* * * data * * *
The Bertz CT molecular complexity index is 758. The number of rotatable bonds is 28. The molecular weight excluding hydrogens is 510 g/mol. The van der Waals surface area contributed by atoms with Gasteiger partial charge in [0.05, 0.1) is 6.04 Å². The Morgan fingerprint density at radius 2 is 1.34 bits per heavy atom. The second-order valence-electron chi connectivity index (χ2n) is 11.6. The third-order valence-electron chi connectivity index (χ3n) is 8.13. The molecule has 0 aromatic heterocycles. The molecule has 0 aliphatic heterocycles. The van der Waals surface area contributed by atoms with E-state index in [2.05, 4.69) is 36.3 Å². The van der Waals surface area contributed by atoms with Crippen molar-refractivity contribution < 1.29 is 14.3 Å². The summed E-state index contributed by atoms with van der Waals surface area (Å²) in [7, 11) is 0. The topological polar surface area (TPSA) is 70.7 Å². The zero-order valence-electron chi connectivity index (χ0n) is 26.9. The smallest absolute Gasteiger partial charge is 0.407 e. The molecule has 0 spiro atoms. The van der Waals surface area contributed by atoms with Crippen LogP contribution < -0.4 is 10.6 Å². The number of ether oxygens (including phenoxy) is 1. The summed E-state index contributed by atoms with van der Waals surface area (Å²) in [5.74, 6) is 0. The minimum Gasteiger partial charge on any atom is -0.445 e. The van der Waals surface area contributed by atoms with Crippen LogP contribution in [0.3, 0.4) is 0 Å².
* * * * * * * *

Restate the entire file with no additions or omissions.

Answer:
The Bertz CT molecular complexity index is 758. The number of rotatable bonds is 28. The molecular weight excluding hydrogens is 510 g/mol. The van der Waals surface area contributed by atoms with Gasteiger partial charge in [0.05, 0.1) is 6.04 Å². The Morgan fingerprint density at radius 2 is 1.34 bits per heavy atom. The second-order valence-electron chi connectivity index (χ2n) is 11.6. The third-order valence-electron chi connectivity index (χ3n) is 8.13. The molecule has 0 aromatic heterocycles. The molecule has 0 aliphatic heterocycles. The van der Waals surface area contributed by atoms with E-state index in [2.05, 4.69) is 36.3 Å². The van der Waals surface area contributed by atoms with Crippen molar-refractivity contribution < 1.29 is 14.3 Å². The summed E-state index contributed by atoms with van der Waals surface area (Å²) in [7, 11) is 0. The topological polar surface area (TPSA) is 70.7 Å². The zero-order valence-electron chi connectivity index (χ0n) is 26.9. The smallest absolute Gasteiger partial charge is 0.407 e. The molecule has 0 spiro atoms. The van der Waals surface area contributed by atoms with Crippen LogP contribution < -0.4 is 10.6 Å². The number of ether oxygens (including phenoxy) is 1. The summed E-state index contributed by atoms with van der Waals surface area (Å²) in [5.74, 6) is 0. The minimum Gasteiger partial charge on any atom is -0.445 e. The van der Waals surface area contributed by atoms with Crippen LogP contribution in [0.3, 0.4) is 0 Å².